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Steve Liesman reports on comments from Dallas Fed President Robert Kaplan on the Fed possibly hiking rates three times in 2018.
CNBC’s Steve Liesman reveals Fed insights from CNBC’s latest survey of money managers, strategists and economists.
The new Fed chairman will likely continue Janet Yellen’s slow and steady approach to raising interest rates.
“The Fed is open in Houston. It’s open here in Dallas,” Richard Fisher says.
The Fed has embarked on six such efforts in the past — in 1921-1922, 1928-1930, 1937, 1941, 1948-1950 and 2000. Five ended in recession,
Markets currently assign just about a 50 percent chance that the Fed will approve another interest rate hike this year.
Fed chair Yellen gave her reasons why inflation should come back and justify the Fed’s rate hike earlier Wednesday.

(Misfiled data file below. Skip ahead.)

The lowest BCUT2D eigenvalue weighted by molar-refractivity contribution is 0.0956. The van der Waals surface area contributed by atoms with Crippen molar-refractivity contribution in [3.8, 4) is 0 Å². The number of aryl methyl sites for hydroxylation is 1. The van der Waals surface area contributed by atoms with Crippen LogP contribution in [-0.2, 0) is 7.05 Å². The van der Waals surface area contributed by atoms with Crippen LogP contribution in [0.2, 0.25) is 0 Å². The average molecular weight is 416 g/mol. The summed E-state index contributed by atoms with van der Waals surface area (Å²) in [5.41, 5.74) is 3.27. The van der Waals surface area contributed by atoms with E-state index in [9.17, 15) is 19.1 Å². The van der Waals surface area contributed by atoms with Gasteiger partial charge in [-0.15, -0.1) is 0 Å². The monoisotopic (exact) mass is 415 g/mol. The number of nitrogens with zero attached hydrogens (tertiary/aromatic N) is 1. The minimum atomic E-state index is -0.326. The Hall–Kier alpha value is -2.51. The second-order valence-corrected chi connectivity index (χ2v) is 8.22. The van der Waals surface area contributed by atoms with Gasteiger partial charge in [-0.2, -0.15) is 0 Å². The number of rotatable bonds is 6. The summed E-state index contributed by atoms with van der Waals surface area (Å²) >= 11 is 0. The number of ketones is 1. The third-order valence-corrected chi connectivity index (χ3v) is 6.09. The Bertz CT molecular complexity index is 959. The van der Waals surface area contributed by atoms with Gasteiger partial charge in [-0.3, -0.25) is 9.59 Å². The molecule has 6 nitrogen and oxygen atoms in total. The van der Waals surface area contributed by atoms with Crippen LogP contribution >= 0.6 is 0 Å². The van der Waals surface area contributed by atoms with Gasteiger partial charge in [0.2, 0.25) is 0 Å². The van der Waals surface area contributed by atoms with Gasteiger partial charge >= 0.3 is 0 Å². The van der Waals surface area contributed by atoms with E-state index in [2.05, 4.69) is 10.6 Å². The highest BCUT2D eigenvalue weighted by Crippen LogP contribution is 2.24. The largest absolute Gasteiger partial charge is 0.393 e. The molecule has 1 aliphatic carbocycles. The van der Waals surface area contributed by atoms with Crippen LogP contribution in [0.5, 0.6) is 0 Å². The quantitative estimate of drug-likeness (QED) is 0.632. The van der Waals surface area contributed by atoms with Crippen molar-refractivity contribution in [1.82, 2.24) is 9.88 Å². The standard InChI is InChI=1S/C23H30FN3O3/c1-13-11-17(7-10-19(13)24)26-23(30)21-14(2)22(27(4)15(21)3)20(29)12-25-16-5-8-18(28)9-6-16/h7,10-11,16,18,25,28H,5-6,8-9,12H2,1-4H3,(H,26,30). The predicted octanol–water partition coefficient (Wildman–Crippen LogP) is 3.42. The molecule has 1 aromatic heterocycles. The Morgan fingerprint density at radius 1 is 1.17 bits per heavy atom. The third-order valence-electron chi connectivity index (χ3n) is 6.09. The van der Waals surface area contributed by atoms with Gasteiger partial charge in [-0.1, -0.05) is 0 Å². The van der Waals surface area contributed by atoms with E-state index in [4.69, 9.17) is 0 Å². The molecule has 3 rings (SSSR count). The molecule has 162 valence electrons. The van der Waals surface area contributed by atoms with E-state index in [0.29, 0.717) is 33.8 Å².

While it may not sound like much, the Fed’s move to hike its benchmark interest rate target up a quarter point will have ramifications.
Robert Kaplan is president and CEO of the Federal Reserve Bank of Dallas and a voting member of the Fed’s policy-setting committee.
The possibility of Janet Yellen’s exit could lead the Fed to pull the trigger on downsizing its $4.5 trillion balance sheet, Goldman says.
Wall Street may look no further than its own paychecks for an explanation why the Fed is not likely to raise rates in March.
Since the central bank enacted historically accommodative policies, the U.S. has grown faster than other parts of the world, she said.
Janet Yellen just gave the markets a wake up call—the Fed does intend to raise rates three times this year and possibly even in March.
Trump could be poised to dramatically revise the Fed’s monetary policy outlook over the next 10 years, according to a Deutsche Bank report.
A closely watched gauge of what’s happening with worker salaries showed only muted progress as 2016 came to a close.